Todd Stern, Clinton's global warming coordinator, says that the Europeans would likely go along with an unlimited trading system if the Bush administration would return to the negotiating table to produce a revised treaty it could sign. However, he concedes that China won't participate for now.

Leaving China out of a trading scheme would double the Clinton cost estimate, says Joseph Aldy, who helped develop the estimates for Clinton. "We always thought the (emissions) targets were very ambitious," he says. "But the thing that made us really uneasy about our analysis ... was that if our assumptions didn't come true, you could come out with costs that were much, much higher

Even so, Clinton economists say, Bush could have tried to revise the treaty to reflect these new realities
From your other thread:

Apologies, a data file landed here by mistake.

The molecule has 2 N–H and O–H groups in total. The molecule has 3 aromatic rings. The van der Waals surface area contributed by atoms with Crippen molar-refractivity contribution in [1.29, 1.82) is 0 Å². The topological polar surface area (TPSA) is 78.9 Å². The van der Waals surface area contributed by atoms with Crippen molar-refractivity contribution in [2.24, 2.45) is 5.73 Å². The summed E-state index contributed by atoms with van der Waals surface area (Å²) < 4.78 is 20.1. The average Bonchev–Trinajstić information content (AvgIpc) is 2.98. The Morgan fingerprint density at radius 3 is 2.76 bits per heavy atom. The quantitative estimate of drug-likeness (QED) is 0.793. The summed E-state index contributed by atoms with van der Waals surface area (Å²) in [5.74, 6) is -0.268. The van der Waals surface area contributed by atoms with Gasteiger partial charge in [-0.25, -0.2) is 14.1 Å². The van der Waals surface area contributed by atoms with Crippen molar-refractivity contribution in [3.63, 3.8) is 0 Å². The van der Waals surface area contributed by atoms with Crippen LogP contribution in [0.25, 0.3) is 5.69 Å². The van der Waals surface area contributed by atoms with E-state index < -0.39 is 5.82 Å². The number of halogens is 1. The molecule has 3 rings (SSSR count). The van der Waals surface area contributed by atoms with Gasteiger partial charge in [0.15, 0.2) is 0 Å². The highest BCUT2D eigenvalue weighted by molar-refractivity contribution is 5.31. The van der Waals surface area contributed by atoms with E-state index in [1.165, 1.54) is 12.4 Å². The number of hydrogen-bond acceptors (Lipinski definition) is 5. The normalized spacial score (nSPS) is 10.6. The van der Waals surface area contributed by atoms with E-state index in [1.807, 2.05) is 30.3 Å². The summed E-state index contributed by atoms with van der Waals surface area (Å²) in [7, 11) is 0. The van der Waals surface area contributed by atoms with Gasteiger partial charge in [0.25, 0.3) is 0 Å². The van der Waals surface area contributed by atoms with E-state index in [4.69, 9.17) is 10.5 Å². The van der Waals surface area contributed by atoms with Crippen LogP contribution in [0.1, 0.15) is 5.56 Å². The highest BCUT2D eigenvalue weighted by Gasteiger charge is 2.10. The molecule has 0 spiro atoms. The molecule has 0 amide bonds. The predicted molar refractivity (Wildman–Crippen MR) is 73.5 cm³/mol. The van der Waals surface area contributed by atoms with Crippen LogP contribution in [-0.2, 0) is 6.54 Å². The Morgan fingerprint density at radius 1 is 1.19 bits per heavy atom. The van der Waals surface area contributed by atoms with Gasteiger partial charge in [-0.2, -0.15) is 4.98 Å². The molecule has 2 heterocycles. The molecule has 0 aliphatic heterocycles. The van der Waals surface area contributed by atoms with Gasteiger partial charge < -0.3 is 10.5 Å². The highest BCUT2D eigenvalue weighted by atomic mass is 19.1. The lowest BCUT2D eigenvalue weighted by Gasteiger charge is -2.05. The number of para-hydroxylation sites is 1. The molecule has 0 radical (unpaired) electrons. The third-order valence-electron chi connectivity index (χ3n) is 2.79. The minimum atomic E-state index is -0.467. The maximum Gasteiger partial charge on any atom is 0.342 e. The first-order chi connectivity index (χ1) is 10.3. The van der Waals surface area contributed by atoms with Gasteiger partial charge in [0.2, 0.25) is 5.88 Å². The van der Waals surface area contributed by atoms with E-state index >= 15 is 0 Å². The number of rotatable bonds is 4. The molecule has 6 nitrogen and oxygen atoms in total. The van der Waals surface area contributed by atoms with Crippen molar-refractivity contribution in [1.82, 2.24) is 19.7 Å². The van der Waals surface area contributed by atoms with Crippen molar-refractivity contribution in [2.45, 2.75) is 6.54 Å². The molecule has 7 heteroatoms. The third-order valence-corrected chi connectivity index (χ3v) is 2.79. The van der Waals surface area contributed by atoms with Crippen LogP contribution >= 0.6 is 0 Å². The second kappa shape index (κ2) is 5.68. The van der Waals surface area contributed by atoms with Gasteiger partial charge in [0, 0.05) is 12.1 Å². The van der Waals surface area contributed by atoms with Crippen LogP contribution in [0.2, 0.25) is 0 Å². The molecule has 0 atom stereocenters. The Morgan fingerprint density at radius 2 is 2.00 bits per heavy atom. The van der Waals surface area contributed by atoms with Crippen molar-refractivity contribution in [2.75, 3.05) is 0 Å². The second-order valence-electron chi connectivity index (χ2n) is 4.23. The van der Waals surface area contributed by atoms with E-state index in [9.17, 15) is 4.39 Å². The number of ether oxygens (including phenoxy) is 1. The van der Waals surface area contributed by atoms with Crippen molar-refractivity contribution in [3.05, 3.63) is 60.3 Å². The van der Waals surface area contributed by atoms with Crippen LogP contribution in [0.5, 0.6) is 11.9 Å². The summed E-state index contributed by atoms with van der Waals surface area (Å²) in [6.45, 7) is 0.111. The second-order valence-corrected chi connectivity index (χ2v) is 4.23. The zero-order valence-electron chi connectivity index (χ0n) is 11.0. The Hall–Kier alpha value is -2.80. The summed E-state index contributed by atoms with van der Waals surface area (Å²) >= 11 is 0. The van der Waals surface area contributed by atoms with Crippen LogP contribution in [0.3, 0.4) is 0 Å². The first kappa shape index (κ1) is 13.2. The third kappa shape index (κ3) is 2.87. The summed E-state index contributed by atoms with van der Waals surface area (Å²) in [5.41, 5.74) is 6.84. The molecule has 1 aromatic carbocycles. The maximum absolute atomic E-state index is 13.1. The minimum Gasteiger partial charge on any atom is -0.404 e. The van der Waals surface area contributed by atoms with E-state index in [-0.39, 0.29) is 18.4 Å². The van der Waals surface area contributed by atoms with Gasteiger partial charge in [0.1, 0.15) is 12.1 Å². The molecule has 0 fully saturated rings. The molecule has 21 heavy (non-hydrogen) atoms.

Its funny that over 160 nations have found nothing fundamentally flawed about the Kyoto Protocol.
Not true:
Of course, the Europeans ultimately conceded to many of the points raised by Clinton administration negotiators in previous talks over the terms of Kyoto, and critics will charge that had they showed the degree of flexibility on view at Bonn during talks last November, President Bush might not have found it as easy to trash the treaty on taking office. The Clinton administration was never happy with the terms of Kyoto, but it kept its negotiators at the table to grind away at the original treaty.
Bottom line: the Clinton admin knew it was flawed when he signed it, know now even their "ambitious" projections ended up being wrong, but it is still Bush's fault for not fixing his mistakes? I guess you can call that support if you want, but I call that not-my-fault-ism.